Mother Nature smacks Arizona with winter storm

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STATEWIDE -- Mother Nature is giving Arizona a taste of winter with a slow-moving storm that's affecting nearly every part of the state.

It's been snowing in the high country and raining in the Valley since Monday.

Flagstaff has already seen about a foot of snow and more will be coming down as the storm system continues to make its way through the state.

School was canceled in Flagstaff Tuesday and the area remains under a winter storm warning until Wednesday morning. Another 4 to 6 inches of snow was expected Tuesday.

Right around Payson, the rain was switching over to snow. As of 7:30 a.m., it had been coming down steadily for about two hours, and what started as a two-hour delay for Payson school had been turned into a snow day. Snow was coming down heavier in the Heber/Overgaard area.

State Route 260 is closed east of Payson all the way to Heber. In addition, winter driving condition are being reported and Interstate 40 and Interstate 17 in the Flagstaff area.

This storm system is not particularly cold; the snow level is about 5,000 feet, but the Arizona Department of Transportation is advising drivers who are heading north to exercise extreme caution and be prepared for possible closures due to snow and ice.

ADOT is working to keep the roadways clear. The agency has almost 200 snow plow crews hard at work.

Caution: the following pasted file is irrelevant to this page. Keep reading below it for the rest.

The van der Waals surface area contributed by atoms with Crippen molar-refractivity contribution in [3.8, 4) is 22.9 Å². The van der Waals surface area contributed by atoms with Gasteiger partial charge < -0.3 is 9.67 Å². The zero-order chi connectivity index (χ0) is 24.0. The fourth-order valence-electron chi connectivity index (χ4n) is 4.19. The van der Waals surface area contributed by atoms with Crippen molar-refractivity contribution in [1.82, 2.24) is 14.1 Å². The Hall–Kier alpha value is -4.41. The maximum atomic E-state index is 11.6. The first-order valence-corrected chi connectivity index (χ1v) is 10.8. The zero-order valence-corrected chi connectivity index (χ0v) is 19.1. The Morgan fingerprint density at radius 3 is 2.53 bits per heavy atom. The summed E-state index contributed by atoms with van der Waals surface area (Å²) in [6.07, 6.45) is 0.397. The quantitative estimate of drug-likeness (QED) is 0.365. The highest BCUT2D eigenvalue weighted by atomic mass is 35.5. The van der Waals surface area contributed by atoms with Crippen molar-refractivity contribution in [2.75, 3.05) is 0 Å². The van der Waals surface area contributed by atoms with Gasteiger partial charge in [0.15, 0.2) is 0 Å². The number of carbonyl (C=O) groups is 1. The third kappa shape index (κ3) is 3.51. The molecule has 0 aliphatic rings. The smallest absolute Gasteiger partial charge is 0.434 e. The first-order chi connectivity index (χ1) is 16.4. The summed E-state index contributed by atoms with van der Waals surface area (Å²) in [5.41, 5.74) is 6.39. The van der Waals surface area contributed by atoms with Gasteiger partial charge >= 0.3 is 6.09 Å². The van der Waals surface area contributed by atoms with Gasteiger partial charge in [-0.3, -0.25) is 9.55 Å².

Lower elevations are seeing a good amount of rain.

While the rain has been relatively light for the most part, it is adding up. Some parts of the Valley can boast a rainfall total of more than an inch. Rain gauges have measure about 0.63 inch in downtown Phoenix.

While the rain is intermittent and no flooding has been reported, the roadways are extremely slick and dotted with puddles, which means drivers should be extra careful.

As the center of the system creeps through Arizona, it's possible that the Phoenix metro area could seem some stray thunderstorms. What we'll see for sure is more rain.

Those showers are expected to continue throughout the day and into evening, finally tapering off during the overnight hours.

Depending on how quickly that storms moves out of the state, the Valley could see some potentially dense fog Wednesday morning.